Some thoughts on trends
For a while, before Revue was bought by Twitter and made their paid subscription feature free to use, I’ve been toying with the idea of running a paid newsletter. I would still have a free one and whatever I write in the paid would eventually make its way out to the public, just on my own schedule. It would also be single pieces (what has usually appeared in the Thoughts section) instead of sections of links. Would someone want to pay to read a newsletter that would fluctuate between marketing and non-marketing? Or am I just jumping on the next writing trend? I’d love to hear some thoughts if you have any.
In other news:
- A few days ago marked two one-year anniversaries: the first wedding one for my friends and the last time I went to a social event. Yay?
- SAG-AFTRA added a new Influencer Agreement for TikTokers, IG creators, YouTubers, and creators on other platforms. As long as the influencer is creating branded video or audio, they are able to join the union (in the US).
- For those who use Google calendar, they added new features: work hour segments and repeating out-of-office replies to better manage your time
Some thoughts on trends
When you work in marketing, part of your job is to keep an eye on trends. And these trends are everywhere, not limited to your own industry or even marketing. At which point do you decide that a trend is worth investing in? I don’t have a clear answer on this but I can tell you what sparked this post.
This is not a think piece on the Gen Z vs Millennial trend argument (is there even an argument?). Plenty of pieces already go in on this. What I was thinking about was if you were wanting to advertise to Gen Z, you’d not only have to speak their language but also show it – so in this case, your models would switch to middle hair parts and wide-legged jeans.
If I were to illustrate the relevance of trends to a brand, I would draw concentric circles with the innermost ones being memes/current pop culture and industry (remember reclaimed wood?). Then, I’d add influences like social media (feature-specific trends) and visual marketing/art (photography and typography). Closing it out would be global and generational trends.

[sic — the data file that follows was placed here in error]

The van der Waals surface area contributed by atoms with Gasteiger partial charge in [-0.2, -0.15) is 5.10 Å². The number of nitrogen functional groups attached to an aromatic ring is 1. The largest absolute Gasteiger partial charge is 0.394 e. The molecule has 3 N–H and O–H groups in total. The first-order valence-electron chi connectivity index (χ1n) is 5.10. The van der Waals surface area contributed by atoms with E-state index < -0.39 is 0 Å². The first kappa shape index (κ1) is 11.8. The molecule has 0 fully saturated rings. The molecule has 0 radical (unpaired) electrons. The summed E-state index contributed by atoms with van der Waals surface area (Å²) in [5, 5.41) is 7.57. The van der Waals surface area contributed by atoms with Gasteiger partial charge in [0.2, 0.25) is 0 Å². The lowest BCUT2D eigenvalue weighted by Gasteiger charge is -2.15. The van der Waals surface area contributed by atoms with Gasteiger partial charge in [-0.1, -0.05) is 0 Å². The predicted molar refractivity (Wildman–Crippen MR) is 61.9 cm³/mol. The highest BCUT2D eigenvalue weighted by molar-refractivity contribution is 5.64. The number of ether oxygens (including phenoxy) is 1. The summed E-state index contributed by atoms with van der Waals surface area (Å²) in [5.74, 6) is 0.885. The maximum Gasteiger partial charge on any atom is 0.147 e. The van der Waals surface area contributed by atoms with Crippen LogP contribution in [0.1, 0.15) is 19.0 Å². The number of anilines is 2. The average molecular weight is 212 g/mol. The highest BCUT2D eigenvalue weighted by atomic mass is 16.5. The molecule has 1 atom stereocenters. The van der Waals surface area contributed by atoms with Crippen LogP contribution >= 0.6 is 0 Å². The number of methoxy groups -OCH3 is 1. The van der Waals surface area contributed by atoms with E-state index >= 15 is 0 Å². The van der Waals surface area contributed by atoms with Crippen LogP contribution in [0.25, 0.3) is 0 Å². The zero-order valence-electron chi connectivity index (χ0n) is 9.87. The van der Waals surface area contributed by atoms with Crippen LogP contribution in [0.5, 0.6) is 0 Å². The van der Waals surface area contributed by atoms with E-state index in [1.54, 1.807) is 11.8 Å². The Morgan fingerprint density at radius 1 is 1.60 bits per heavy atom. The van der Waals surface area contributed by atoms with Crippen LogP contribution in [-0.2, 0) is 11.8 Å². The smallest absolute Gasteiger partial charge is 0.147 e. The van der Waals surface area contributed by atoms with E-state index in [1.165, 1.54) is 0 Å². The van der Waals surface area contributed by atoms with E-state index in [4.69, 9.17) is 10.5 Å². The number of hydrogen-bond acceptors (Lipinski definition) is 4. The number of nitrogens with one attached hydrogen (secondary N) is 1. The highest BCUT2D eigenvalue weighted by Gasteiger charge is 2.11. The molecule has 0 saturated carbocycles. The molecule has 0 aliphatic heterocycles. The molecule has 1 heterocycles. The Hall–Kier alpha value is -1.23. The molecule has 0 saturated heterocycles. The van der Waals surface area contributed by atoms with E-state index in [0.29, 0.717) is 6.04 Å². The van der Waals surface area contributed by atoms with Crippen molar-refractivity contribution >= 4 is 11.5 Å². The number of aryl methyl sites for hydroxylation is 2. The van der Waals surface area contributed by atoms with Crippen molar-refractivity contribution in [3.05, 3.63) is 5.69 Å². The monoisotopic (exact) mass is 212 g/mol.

Some trends blow by really quickly so your decision is usually easy. You ask yourself, “Is this in line with my brand?” and then do it. For example, the meme of Bernie with his mittens sitting in various places. Other trends take more investment in time and money. Is TikTok really a good choice for your brand? You won’t know unless you get into the app and play around.
I know that slow and steady can be a good way to keep a business going. However, a refusal to adjust to trends, especially when all signs point to the trend sticking around for a bit, isn’t the best marketing move, either.
Something to ponder: are you/your brand one to lead and be a trendsetter or are you more wanting to sit back and let others fail first so you can learn from their mistakes?
Stay up to date on the most important Facebook statistics in 2021, and apply what you learn to your overall Facebook strategy.
Quick text updates & links on what's new on the networks
Twitter is testing a lot of things: voice messages in DMs, asking you if you really want to tweet that potentially offensive comment (not the first time they’ve run this test), super-follow paid creator subscriptions, safety mode to auto-block trolls, and integrating e-commerce into tweets. In its most recent investor meeting, they talked about increasing revenue and a faster pace of developing features.
Facebook added Shops for those in Canada and the UK.
In other platform news, LinkedIn added a few new features including Stories, Clubhouse passed 10 million downloads, and Dispo (invite-only) launched last week and is now the 4-th most downloaded social media app.
Helpful links on how to improve your digital marketing
Conversational writing is the antidote to monotone content. That said, let’s talk.
In the post-covid environment, it is mandatory to adapt your conversion funnel to your consumers’ shifting mindsets.
Learn what marketers need to know about emerging social audio opportunities such as Clubhouse, Twitter Spaces, and Fireside.
Anything I've enjoyed reading recently
Margaret McKinnon survived a midair catastrophe, then became a major researcher of memory and trauma. Now she’s studying how the pandemic will haunt us.
A new study from Stanford University is investigating the very modern phenomenon of “Zoom Fatigue.” The research suggests there are four factors that make videoconferencing so uniquely tiring, and some simple solutions that could reduce exhaustion.
Heather Lanier explores the pressure to perform happiness.
An update from my container garden!
Crossed another wishlist plant off my list! The very sassy ficus ginseng.
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